Unlike IDMs such as Samsung, TSMC is pure-play foundry and will not compete with clients, which makes it easier for the company to get orders. And Samsung, STMicroelectronics, GlobalFoundries, IBM and Intel are the second choices for the clients.

The investment of Chinese enterprises in the field of semiconductors is totally dependent on the government, resulting in a lower efficiency. In 2010, Shanghai Huali Microelectronics Corporation was established with an investment of RMB14.5 billion. Although it had been into operation for 3 years, the company’s revenue was less than RMB1.2 billion in 2013. SMIC’s major clients include Spreadtrum, RDA, Hisilicon, GalaxyCore Inc., Rockchip, Allwinner Technology, GigaDevice, HED, Fudan Microelectronics, TMC, and DMT. The last few enterprises, which are mainly relied on the government orders, are the major design houses of chips for a variety of smart cards, including social security cards, ID cards, SIM cards, Union Pay cards. Therefore, 40 percent of SMIC’s revenue came from the low-end 0.15/0.18μm technology while TSMC’s revenue from lower than 65 nm technology accounted for 71 percent of the total.

According to the report, the specifically Foundry has a small market size and stable sales volume, but with low costs and high returns. In contrast, Logic IC Foundry has a large market size, but with a considerable fluctuation. Most important, only the leading player in the Logic IC Foundry industry can make profit, otherwise it is easy to make a loss. Take TSMC for example, which has taken the lead in the global market since its establishment in 1987, with its market share never less than 50%. Besides, TSMC is also the wafer foundry vendor that earns the highest profit around the globe, with the gross margin never lower than 40 percent even close to 50 percent in 2014 (exceeding Apple and Qualcomm). The No.2, No.3 and No. 4 players have ever suffered losses for many years, with SMIC, for example, making profit only in 2010 during the 12 years from 2000 to 2011. And the third player, Global Foundries, has suffered losses for years, with the revenue in 2013 showing a slight growth but the operating loss expanding from AED2.217 billion to AED3.217 billion.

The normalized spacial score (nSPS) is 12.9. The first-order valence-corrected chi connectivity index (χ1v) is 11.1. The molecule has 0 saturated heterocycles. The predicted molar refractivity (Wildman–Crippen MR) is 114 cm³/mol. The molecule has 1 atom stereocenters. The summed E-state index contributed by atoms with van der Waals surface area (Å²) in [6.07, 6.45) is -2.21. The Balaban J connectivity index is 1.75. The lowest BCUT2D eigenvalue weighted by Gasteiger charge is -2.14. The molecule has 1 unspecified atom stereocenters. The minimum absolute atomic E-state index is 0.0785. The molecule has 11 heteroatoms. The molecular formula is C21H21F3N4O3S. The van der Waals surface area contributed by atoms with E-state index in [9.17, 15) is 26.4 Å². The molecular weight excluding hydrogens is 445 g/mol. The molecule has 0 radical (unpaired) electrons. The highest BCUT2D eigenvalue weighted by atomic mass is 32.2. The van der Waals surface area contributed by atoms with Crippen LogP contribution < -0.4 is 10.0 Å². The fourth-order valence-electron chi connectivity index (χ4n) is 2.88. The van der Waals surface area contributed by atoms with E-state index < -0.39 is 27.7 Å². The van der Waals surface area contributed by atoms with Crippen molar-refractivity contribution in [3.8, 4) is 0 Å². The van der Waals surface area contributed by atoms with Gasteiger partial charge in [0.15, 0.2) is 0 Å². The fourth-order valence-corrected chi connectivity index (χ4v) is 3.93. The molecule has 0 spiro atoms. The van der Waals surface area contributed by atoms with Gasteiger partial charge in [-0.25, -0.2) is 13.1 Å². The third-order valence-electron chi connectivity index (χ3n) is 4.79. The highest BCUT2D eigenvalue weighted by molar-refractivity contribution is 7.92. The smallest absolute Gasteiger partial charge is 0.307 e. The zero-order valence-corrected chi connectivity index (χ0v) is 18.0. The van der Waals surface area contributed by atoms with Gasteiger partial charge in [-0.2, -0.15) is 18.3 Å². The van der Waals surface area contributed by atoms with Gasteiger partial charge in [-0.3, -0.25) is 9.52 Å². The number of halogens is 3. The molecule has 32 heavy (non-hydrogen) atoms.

Foundry vendors / companies mentioned in Global and China Wafer Foundry Industry Report, 2013-2014 include TSMC, UMC, SMIC, VIS, POWERCHIP, HHGRACE, DONGBU HITEK, TOWER, X-FAB, ASMC, SAMSUNG, MAGNACHIP and GLOBALFOUNDRIES.

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One thought on “China’s wafer foundry market: 15% growth in 2014

  1. Someone Asking

    Why do you count GF as IDM? Because initiated by AMD? Then TSMC is also no pure-play foundry, as it was initiated by Philips (now NXP).
    GF has no ownership by any IDM anymore, so pure-play foundries are TSMC, GF, UMC, SMIC (to tell the ones that have at least 300mm and want to be leading edge).